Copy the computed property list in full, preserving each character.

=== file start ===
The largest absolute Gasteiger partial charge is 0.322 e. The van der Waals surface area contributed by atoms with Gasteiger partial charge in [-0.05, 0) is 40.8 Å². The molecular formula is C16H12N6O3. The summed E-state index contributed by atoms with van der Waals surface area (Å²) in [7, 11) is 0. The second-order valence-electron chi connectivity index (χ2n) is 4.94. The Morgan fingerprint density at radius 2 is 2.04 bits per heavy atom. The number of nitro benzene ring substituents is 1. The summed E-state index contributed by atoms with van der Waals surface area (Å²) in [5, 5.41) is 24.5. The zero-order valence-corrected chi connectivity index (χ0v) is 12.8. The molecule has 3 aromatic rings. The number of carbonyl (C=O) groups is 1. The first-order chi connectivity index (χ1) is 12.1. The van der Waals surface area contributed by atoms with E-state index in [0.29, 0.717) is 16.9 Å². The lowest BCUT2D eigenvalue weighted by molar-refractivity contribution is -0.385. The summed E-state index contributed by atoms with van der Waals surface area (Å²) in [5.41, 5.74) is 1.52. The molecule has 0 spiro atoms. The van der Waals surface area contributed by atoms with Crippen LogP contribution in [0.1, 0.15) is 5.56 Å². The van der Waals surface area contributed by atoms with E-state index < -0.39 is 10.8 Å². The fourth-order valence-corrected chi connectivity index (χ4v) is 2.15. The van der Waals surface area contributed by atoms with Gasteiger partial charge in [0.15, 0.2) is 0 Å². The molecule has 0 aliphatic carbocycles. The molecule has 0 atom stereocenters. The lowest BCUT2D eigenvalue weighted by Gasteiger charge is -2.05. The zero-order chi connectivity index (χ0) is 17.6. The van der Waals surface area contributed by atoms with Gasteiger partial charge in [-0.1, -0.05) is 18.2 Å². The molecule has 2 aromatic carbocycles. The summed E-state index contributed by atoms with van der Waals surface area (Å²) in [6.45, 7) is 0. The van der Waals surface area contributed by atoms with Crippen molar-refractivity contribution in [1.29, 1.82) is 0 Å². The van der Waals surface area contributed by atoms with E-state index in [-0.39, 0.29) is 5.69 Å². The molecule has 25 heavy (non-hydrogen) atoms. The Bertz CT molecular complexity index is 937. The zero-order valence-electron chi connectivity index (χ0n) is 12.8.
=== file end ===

The largest absolute Gasteiger partial charge is 0.322 e. The van der Waals surface area contributed by atoms with Gasteiger partial charge in [-0.05, 0) is 40.8 Å². The molecular formula is C16H12N6O3. The summed E-state index contributed by atoms with van der Waals surface area (Å²) in [7, 11) is 0. The second-order valence-electron chi connectivity index (χ2n) is 4.94. The Morgan fingerprint density at radius 2 is 2.04 bits per heavy atom. The number of nitro benzene ring substituents is 1. The summed E-state index contributed by atoms with van der Waals surface area (Å²) in [5, 5.41) is 24.5. The zero-order valence-corrected chi connectivity index (χ0v) is 12.8. The molecule has 3 aromatic rings. The number of carbonyl (C=O) groups is 1. The first-order chi connectivity index (χ1) is 12.1. The van der Waals surface area contributed by atoms with E-state index in [0.29, 0.717) is 16.9 Å². The lowest BCUT2D eigenvalue weighted by molar-refractivity contribution is -0.385. The summed E-state index contributed by atoms with van der Waals surface area (Å²) in [5.41, 5.74) is 1.52. The molecule has 0 spiro atoms. The van der Waals surface area contributed by atoms with Crippen LogP contribution in [0.1, 0.15) is 5.56 Å². The van der Waals surface area contributed by atoms with E-state index < -0.39 is 10.8 Å². The fourth-order valence-corrected chi connectivity index (χ4v) is 2.15. The van der Waals surface area contributed by atoms with Gasteiger partial charge in [0.15, 0.2) is 0 Å². The molecule has 0 aliphatic carbocycles. The molecule has 0 atom stereocenters. The lowest BCUT2D eigenvalue weighted by Gasteiger charge is -2.05. The zero-order chi connectivity index (χ0) is 17.6. The van der Waals surface area contributed by atoms with Gasteiger partial charge in [-0.1, -0.05) is 18.2 Å². The molecule has 2 aromatic carbocycles. The summed E-state index contributed by atoms with van der Waals surface area (Å²) in [6.45, 7) is 0. The van der Waals surface area contributed by atoms with Crippen molar-refractivity contribution in [1.29, 1.82) is 0 Å². The van der Waals surface area contributed by atoms with E-state index in [-0.39, 0.29) is 5.69 Å². The molecule has 25 heavy (non-hydrogen) atoms. The Bertz CT molecular complexity index is 937. The zero-order valence-electron chi connectivity index (χ0n) is 12.8.